My daughter Kate has been active as a volunteer, helping a family who recently arrived in the states after growing up in Republic of the Congo and spending 20 years in a refugee camp in Rwanda. She spends several days each week helping this family learn the basics of surviving in the US, a very foreign land and culture to them.
The father of the family, Claude (not his real name), has been offered a job on a farm nearby and the hope is that he will become self-sufficient in getting to and from work.
In an effort to play a minor role in helping this family, yours truly offered to fix up an old bike and teach Claude how to ride a bicycle.
Finding a bike was the easy part. Teaching a 40+ year old how to ride it has turned out to be the real challenge.
Since Claude does not yet speak English nor do I speak Swahili, the first lesson was, as you might imagine, interesting – maybe even amusing to those who witnessed our first outing today.
Although Kate had offered to arrange for an interpreter to assist, I declined, figuring I could pantomime my way through the lesson.
If you’re having a hard time picturing me as a mime, I understand completely. I’m not exactly the theatrical type.
Even without a common spoken language, though, the lesson went pretty well.
That is not to say communication was easy.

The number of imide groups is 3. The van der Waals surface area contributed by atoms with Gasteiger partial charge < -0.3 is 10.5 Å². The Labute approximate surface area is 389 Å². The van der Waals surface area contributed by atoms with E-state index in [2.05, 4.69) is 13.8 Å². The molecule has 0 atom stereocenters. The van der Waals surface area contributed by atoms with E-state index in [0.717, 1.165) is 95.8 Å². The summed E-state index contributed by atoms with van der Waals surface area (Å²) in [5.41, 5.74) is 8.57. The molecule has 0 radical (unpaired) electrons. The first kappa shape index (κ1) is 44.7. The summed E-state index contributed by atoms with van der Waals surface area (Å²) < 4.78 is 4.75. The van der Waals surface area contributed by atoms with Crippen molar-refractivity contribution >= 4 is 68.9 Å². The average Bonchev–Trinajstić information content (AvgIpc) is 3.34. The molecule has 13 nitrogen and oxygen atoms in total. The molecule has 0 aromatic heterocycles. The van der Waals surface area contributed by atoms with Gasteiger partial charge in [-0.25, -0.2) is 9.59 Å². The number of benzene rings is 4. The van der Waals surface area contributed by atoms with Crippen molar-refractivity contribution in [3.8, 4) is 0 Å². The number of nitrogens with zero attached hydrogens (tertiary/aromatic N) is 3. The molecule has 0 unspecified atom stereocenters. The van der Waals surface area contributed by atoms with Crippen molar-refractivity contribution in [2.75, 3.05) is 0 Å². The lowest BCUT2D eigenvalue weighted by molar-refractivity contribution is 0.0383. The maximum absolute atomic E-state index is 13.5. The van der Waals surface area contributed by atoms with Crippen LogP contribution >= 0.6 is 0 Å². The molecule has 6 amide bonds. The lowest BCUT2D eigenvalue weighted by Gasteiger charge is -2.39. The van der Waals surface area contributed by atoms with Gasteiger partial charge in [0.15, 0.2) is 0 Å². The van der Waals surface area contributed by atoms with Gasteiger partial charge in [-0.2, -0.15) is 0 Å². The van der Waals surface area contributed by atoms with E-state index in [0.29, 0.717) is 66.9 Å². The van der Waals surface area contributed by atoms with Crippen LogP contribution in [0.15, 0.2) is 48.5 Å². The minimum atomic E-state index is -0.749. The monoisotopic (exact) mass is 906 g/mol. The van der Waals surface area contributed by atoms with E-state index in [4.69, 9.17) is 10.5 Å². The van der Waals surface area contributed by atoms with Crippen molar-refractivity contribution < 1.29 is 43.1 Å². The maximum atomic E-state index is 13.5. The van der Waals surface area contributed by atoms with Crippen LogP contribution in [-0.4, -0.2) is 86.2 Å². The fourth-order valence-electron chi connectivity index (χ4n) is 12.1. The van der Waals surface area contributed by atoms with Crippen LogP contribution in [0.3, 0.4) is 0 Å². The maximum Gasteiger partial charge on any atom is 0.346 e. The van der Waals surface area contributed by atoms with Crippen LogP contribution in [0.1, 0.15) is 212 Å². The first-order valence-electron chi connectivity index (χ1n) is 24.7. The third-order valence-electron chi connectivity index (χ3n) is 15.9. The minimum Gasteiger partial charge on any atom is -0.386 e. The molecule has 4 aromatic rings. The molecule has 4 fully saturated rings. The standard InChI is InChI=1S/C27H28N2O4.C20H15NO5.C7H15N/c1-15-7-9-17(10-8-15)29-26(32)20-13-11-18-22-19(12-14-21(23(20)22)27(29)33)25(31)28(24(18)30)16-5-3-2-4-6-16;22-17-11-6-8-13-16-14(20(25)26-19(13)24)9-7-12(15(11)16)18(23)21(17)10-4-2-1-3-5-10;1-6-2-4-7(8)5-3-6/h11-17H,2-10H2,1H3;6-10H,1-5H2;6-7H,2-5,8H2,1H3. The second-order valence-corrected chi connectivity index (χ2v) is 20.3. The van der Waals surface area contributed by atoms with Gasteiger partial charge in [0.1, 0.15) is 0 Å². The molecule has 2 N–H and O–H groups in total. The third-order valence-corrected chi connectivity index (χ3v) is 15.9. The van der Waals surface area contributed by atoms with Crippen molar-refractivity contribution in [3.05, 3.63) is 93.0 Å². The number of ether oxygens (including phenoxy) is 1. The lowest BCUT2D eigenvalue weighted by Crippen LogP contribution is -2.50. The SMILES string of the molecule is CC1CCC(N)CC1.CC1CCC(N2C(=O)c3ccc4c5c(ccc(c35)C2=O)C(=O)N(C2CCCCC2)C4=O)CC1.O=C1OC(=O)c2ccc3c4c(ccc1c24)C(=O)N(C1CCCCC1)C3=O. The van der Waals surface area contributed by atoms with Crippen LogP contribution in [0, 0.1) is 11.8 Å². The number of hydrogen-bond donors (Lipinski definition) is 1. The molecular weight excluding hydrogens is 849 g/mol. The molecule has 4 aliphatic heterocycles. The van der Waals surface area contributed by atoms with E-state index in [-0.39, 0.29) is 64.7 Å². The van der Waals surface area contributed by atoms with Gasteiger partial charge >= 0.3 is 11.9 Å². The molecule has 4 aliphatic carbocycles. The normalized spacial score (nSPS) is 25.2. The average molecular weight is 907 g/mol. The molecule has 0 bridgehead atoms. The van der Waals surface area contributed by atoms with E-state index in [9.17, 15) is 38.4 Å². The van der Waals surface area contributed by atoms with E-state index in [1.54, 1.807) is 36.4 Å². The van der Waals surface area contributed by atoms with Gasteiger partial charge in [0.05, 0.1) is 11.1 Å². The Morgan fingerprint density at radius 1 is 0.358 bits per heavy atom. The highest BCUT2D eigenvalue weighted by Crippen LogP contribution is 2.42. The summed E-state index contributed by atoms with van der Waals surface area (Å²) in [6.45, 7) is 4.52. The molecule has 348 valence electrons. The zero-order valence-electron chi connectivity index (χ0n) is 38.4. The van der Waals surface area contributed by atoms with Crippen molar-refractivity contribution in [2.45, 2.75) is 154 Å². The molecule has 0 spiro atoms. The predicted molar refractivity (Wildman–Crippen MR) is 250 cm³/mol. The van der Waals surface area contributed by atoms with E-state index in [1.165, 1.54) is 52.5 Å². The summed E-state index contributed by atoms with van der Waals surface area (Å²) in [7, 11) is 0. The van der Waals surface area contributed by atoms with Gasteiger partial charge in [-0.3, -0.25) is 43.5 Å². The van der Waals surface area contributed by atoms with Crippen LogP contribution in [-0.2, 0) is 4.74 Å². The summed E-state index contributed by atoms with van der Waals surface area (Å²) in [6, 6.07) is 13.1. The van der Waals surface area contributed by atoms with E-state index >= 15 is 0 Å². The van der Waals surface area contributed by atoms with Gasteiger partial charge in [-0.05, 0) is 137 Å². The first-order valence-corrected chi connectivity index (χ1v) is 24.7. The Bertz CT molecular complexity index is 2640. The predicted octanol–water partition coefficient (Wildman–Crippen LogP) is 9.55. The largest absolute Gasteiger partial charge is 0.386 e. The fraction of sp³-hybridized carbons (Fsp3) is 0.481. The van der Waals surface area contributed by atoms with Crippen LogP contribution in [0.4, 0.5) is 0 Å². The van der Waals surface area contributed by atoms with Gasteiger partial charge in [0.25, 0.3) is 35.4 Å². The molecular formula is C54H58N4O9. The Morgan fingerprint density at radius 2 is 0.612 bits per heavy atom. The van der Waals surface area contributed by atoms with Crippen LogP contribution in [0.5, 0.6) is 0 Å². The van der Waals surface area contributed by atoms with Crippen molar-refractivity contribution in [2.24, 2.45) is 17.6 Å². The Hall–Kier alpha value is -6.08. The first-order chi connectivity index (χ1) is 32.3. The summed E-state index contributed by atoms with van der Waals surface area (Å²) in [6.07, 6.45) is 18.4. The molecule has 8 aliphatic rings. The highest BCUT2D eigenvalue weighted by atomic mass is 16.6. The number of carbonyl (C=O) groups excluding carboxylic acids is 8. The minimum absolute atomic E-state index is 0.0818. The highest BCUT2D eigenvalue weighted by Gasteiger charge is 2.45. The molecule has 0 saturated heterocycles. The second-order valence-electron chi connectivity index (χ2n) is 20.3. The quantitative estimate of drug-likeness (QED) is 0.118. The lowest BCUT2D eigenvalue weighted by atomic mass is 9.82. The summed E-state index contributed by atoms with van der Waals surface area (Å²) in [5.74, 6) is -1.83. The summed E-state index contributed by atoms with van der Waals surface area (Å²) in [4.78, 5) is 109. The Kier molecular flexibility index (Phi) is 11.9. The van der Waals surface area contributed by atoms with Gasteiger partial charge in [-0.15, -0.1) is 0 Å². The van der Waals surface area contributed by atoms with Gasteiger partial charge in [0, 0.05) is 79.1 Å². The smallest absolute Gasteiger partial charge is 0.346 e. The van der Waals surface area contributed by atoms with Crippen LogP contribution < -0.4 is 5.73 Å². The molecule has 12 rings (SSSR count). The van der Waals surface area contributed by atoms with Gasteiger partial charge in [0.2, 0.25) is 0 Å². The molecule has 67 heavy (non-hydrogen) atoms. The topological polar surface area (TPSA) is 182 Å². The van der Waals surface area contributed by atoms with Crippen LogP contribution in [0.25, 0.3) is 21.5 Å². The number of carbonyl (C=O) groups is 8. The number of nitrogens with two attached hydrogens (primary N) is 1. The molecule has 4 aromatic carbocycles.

At one point I asked Claude if I could take his bicycle temporarily so I could shift it into an easier gear (on most bikes you can only change gears while peddling), but no matter what I said, or tried to convey using body language, I couldn’t persuade him to dismount and part with his steed.
After exhausting my entire repertoire of words and gestures, I decided it wasn’t that important and moved on.
Yes, there’s an art to communication, and I’m still working on it.
As for progress, I’m happy to report that Claude can now coast on his bicycle, with his feet off the ground, for 8 or 10 seconds without falling over.
He hasn’t mastered the tricky part of peddling yet but me thinks before long he will trust that he can maintain his balance even when his feet are on the pedals.
I’m optimistic that when we go back out tomorrow Claude will have the confidence to take the critical leap which we all know is mostly psychological.
Perhaps a good translator can tell me how to say: “Let the force be with you.” in Swahili.
Stay tuned for an update on bicycle lessons in a subsequent post.
Speaking of learning how to balance, I’m reminded of one of Albert Einstein’s quotes: “Life is like riding a bicycle. To keep your balance, you must keep moving.”
If you’re feeling a bit out of sorts these days, I’d love to help you get moving and begin to restore a healthy balance in your life. Email me at firstname.lastname@example.org and let’s talk about simple ways to keep your feet on the pedals of life so you can start enjoying the ride!